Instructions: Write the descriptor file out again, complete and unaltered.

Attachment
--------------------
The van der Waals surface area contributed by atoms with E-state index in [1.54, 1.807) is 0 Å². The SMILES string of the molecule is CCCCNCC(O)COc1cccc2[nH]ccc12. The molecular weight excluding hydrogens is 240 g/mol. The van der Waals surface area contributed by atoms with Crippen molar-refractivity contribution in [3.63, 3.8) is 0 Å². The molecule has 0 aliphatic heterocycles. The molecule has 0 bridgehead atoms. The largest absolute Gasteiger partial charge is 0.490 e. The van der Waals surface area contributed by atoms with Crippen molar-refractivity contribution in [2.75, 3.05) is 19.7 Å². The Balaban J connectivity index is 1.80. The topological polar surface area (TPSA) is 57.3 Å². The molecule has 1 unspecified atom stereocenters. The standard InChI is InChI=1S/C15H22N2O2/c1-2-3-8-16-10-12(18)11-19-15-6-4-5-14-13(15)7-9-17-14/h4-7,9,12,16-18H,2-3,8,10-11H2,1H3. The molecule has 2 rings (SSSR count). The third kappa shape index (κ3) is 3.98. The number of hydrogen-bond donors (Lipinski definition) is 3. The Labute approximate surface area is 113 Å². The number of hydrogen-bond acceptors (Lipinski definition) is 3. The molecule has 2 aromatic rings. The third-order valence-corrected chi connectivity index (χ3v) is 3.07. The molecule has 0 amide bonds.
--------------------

The van der Waals surface area contributed by atoms with E-state index in [1.54, 1.807) is 0 Å². The SMILES string of the molecule is CCCCNCC(O)COc1cccc2[nH]ccc12. The molecular weight excluding hydrogens is 240 g/mol. The van der Waals surface area contributed by atoms with Crippen molar-refractivity contribution in [3.63, 3.8) is 0 Å². The molecule has 0 aliphatic heterocycles. The molecule has 0 bridgehead atoms. The largest absolute Gasteiger partial charge is 0.490 e. The van der Waals surface area contributed by atoms with Crippen molar-refractivity contribution in [2.75, 3.05) is 19.7 Å². The Balaban J connectivity index is 1.80. The topological polar surface area (TPSA) is 57.3 Å². The molecule has 1 unspecified atom stereocenters. The standard InChI is InChI=1S/C15H22N2O2/c1-2-3-8-16-10-12(18)11-19-15-6-4-5-14-13(15)7-9-17-14/h4-7,9,12,16-18H,2-3,8,10-11H2,1H3. The molecule has 2 rings (SSSR count). The third kappa shape index (κ3) is 3.98. The number of hydrogen-bond donors (Lipinski definition) is 3. The Labute approximate surface area is 113 Å². The number of hydrogen-bond acceptors (Lipinski definition) is 3. The molecule has 2 aromatic rings. The third-order valence-corrected chi connectivity index (χ3v) is 3.07. The molecule has 0 amide bonds.